Joe Biden’s fondest memory of President Obama came during one of his most troubling times as vice president.
In an interview with CNN’s Gloria Borger, Biden revealed how Obama offered to help the vice president’s family financially as his son Beau’s health deteriorated.
Biden recalled how worried and emotionally invested Obama became as Beau battled brain cancer.
In late 2014, they feared that Beau Biden might have to resign from his position as Delaware’s attorney general if he started to lose his cognitive abilities. Biden told Obama that without Beau’s salary, he might need to sell his Delaware home to care for his son’s family.
“If Beau resigns, there’s nothing to fall back on,” Biden said. “I said, ‘But I worked it out. Jill and I will sell the house. We’ll be in good shape.’”
According to Biden, Obama stood up immediately and said, “Don’t sell that house. Promise me you won’t sell the house. … I’ll give you the money. Whatever you need, I’ll give you the money. Don’t, Joe. Promise me.”
President Obama is seen in tears while delivering a statement on steps the administration is taking to reduce gun violence. Vice President Joe Biden is at right as Obama speaks in the East Room of the White House in Washington on Jan. 5, 2016. (Photo: Carlos Barria/Reuters)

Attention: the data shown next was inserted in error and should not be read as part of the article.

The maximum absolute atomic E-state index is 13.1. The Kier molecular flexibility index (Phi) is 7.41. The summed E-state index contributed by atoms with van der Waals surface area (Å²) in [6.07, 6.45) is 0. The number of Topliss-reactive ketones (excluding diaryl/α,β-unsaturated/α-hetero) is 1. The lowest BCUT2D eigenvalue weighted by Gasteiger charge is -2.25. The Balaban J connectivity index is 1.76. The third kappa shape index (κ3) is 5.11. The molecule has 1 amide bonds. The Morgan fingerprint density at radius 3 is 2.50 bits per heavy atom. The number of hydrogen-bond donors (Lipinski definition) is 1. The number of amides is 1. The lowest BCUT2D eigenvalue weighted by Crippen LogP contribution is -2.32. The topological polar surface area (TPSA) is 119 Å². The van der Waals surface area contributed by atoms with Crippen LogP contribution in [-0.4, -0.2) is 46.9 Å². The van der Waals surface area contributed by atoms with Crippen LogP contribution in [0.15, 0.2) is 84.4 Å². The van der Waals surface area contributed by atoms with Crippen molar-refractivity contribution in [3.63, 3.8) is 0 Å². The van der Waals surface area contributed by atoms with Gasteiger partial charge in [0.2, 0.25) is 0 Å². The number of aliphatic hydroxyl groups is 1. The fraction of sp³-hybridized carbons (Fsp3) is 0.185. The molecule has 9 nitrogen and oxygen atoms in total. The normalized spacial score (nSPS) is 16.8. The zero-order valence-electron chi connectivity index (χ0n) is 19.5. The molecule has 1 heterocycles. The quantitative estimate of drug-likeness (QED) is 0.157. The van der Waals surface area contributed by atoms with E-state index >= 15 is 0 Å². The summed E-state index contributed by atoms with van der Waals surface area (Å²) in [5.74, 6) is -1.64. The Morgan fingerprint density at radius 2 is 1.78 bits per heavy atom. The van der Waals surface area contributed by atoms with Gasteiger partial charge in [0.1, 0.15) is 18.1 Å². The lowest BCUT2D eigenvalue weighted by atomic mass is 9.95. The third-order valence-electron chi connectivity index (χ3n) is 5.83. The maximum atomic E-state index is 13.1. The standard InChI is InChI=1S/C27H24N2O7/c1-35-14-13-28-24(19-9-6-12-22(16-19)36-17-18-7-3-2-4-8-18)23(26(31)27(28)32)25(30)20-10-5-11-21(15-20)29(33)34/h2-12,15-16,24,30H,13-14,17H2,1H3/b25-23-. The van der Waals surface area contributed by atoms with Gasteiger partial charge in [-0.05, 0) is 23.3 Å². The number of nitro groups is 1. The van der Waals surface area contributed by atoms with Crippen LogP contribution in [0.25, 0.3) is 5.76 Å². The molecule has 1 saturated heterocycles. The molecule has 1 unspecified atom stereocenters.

Biden said that Obama would be mad at him for sharing the personal moment that took place during one of their lunches together.
“He was the only guy other than my family I confided [with] all along in everything that was going on with Beau, because I felt a responsibility to do that so that he knew where I was — my thinking,” he continued.
Beau served out the remainder of his second term and left office in January 2015. He died of brain cancer that May.
At Beau’s funeral, Obama delivered the eulogy in his honor, describing him as a good man who set an example that makes one want to be a better person.
“I’ll never forget the eulogy he delivered for Beau,” Biden said.
Beau’s death had a profound impact on Biden, and played a key role in his decision not to run for president in 2016. “There is no timeline for the grieving process,” Biden said during his announcement at the White House Rose Garden last fall. “The process doesn’t respect or much care about things like filing deadlines or debates and primaries and caucuses.”
“As the family and I have worked through the grieving process,” Biden said, “I’ve said all along what I’ve said time and again to others: that it may very well be that that process, by the time we get through it, closes the window on mounting a realistic campaign for president. That it might close. I’ve concluded it has closed.”